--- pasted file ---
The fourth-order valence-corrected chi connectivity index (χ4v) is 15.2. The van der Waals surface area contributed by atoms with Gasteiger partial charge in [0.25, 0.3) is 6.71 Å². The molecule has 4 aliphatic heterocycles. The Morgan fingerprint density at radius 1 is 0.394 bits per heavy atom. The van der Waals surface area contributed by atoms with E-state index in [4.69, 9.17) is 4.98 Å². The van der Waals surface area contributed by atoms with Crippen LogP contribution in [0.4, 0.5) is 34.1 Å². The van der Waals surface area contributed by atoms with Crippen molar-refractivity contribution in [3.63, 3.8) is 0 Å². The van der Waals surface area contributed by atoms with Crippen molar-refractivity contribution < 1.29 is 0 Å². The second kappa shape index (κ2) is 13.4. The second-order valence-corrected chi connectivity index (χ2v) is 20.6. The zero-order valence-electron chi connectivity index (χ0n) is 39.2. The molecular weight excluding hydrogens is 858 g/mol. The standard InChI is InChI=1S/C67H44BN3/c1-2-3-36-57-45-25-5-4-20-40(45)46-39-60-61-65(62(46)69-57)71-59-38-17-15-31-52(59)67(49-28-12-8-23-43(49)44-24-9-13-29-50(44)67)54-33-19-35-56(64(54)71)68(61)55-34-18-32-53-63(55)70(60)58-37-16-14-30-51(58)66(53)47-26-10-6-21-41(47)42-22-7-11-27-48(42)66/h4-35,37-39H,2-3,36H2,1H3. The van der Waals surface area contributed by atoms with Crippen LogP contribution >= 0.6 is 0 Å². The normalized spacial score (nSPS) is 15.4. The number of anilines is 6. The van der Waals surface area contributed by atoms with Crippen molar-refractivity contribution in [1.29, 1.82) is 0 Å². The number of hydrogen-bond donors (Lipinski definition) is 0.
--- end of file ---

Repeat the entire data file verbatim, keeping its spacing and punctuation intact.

The fourth-order valence-corrected chi connectivity index (χ4v) is 15.2. The van der Waals surface area contributed by atoms with Gasteiger partial charge in [0.25, 0.3) is 6.71 Å². The molecule has 4 aliphatic heterocycles. The Morgan fingerprint density at radius 1 is 0.394 bits per heavy atom. The van der Waals surface area contributed by atoms with E-state index in [4.69, 9.17) is 4.98 Å². The van der Waals surface area contributed by atoms with Crippen LogP contribution in [0.4, 0.5) is 34.1 Å². The van der Waals surface area contributed by atoms with Crippen molar-refractivity contribution in [3.63, 3.8) is 0 Å². The van der Waals surface area contributed by atoms with Crippen molar-refractivity contribution < 1.29 is 0 Å². The second kappa shape index (κ2) is 13.4. The second-order valence-corrected chi connectivity index (χ2v) is 20.6. The zero-order valence-electron chi connectivity index (χ0n) is 39.2. The molecular weight excluding hydrogens is 858 g/mol. The standard InChI is InChI=1S/C67H44BN3/c1-2-3-36-57-45-25-5-4-20-40(45)46-39-60-61-65(62(46)69-57)71-59-38-17-15-31-52(59)67(49-28-12-8-23-43(49)44-24-9-13-29-50(44)67)54-33-19-35-56(64(54)71)68(61)55-34-18-32-53-63(55)70(60)58-37-16-14-30-51(58)66(53)47-26-10-6-21-41(47)42-22-7-11-27-48(42)66/h4-35,37-39H,2-3,36H2,1H3. The van der Waals surface area contributed by atoms with Crippen LogP contribution >= 0.6 is 0 Å². The normalized spacial score (nSPS) is 15.4. The number of anilines is 6. The van der Waals surface area contributed by atoms with Crippen molar-refractivity contribution in [1.29, 1.82) is 0 Å². The number of hydrogen-bond donors (Lipinski definition) is 0.